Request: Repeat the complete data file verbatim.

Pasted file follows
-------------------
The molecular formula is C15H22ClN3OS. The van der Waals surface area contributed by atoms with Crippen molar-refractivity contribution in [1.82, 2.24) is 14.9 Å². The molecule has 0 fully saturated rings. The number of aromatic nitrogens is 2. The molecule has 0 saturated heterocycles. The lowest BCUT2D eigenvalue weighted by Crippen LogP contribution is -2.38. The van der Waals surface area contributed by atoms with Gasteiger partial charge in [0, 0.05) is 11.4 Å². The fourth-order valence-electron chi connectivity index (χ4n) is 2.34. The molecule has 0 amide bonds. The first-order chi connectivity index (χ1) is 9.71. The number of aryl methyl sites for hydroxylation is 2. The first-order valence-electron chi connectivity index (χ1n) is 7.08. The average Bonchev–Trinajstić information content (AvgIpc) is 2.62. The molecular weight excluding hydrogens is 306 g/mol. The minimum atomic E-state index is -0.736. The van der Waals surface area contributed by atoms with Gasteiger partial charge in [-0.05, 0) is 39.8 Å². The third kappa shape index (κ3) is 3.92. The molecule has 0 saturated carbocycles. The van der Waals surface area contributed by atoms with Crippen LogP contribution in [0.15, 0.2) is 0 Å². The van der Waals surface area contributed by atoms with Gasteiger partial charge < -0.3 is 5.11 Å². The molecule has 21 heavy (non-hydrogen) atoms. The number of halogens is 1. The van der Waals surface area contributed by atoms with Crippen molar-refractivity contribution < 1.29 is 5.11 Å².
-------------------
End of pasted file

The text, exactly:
The molecular formula is C15H22ClN3OS. The van der Waals surface area contributed by atoms with Crippen molar-refractivity contribution in [1.82, 2.24) is 14.9 Å². The molecule has 0 fully saturated rings. The number of aromatic nitrogens is 2. The molecule has 0 saturated heterocycles. The lowest BCUT2D eigenvalue weighted by Crippen LogP contribution is -2.38. The van der Waals surface area contributed by atoms with Gasteiger partial charge in [0, 0.05) is 11.4 Å². The fourth-order valence-electron chi connectivity index (χ4n) is 2.34. The molecule has 0 amide bonds. The first-order chi connectivity index (χ1) is 9.71. The number of aryl methyl sites for hydroxylation is 2. The first-order valence-electron chi connectivity index (χ1n) is 7.08. The average Bonchev–Trinajstić information content (AvgIpc) is 2.62. The molecular weight excluding hydrogens is 306 g/mol. The minimum atomic E-state index is -0.736. The van der Waals surface area contributed by atoms with Gasteiger partial charge in [-0.05, 0) is 39.8 Å². The third kappa shape index (κ3) is 3.92. The molecule has 0 saturated carbocycles. The van der Waals surface area contributed by atoms with Crippen LogP contribution in [0.15, 0.2) is 0 Å². The van der Waals surface area contributed by atoms with Gasteiger partial charge < -0.3 is 5.11 Å². The molecule has 21 heavy (non-hydrogen) atoms. The number of halogens is 1. The van der Waals surface area contributed by atoms with Crippen molar-refractivity contribution < 1.29 is 5.11 Å².